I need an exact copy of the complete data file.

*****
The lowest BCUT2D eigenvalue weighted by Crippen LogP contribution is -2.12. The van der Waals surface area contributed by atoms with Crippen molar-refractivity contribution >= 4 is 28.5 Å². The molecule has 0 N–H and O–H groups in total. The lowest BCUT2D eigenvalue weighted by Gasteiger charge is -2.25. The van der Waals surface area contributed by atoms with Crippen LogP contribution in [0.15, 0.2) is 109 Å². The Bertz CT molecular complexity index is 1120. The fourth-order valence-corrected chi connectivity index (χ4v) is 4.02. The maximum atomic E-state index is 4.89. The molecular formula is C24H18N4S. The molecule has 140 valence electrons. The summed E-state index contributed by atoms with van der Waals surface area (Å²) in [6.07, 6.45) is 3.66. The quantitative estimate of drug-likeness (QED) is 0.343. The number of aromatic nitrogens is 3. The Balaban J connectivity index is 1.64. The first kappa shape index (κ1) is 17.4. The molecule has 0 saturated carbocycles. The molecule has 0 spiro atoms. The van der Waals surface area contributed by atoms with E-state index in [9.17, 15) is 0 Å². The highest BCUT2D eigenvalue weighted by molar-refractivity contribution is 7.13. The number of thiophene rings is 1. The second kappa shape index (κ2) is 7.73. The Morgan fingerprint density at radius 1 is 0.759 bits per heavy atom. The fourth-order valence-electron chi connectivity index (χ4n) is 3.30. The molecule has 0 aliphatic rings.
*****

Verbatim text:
The lowest BCUT2D eigenvalue weighted by Crippen LogP contribution is -2.12. The van der Waals surface area contributed by atoms with Crippen molar-refractivity contribution >= 4 is 28.5 Å². The molecule has 0 N–H and O–H groups in total. The lowest BCUT2D eigenvalue weighted by Gasteiger charge is -2.25. The van der Waals surface area contributed by atoms with Crippen LogP contribution in [0.15, 0.2) is 109 Å². The Bertz CT molecular complexity index is 1120. The fourth-order valence-corrected chi connectivity index (χ4v) is 4.02. The maximum atomic E-state index is 4.89. The molecular formula is C24H18N4S. The molecule has 140 valence electrons. The summed E-state index contributed by atoms with van der Waals surface area (Å²) in [6.07, 6.45) is 3.66. The quantitative estimate of drug-likeness (QED) is 0.343. The number of aromatic nitrogens is 3. The Balaban J connectivity index is 1.64. The first kappa shape index (κ1) is 17.4. The molecule has 0 saturated carbocycles. The molecule has 0 spiro atoms. The van der Waals surface area contributed by atoms with E-state index in [9.17, 15) is 0 Å². The highest BCUT2D eigenvalue weighted by molar-refractivity contribution is 7.13. The number of thiophene rings is 1. The second kappa shape index (κ2) is 7.73. The Morgan fingerprint density at radius 1 is 0.759 bits per heavy atom. The fourth-order valence-electron chi connectivity index (χ4n) is 3.30. The molecule has 0 aliphatic rings.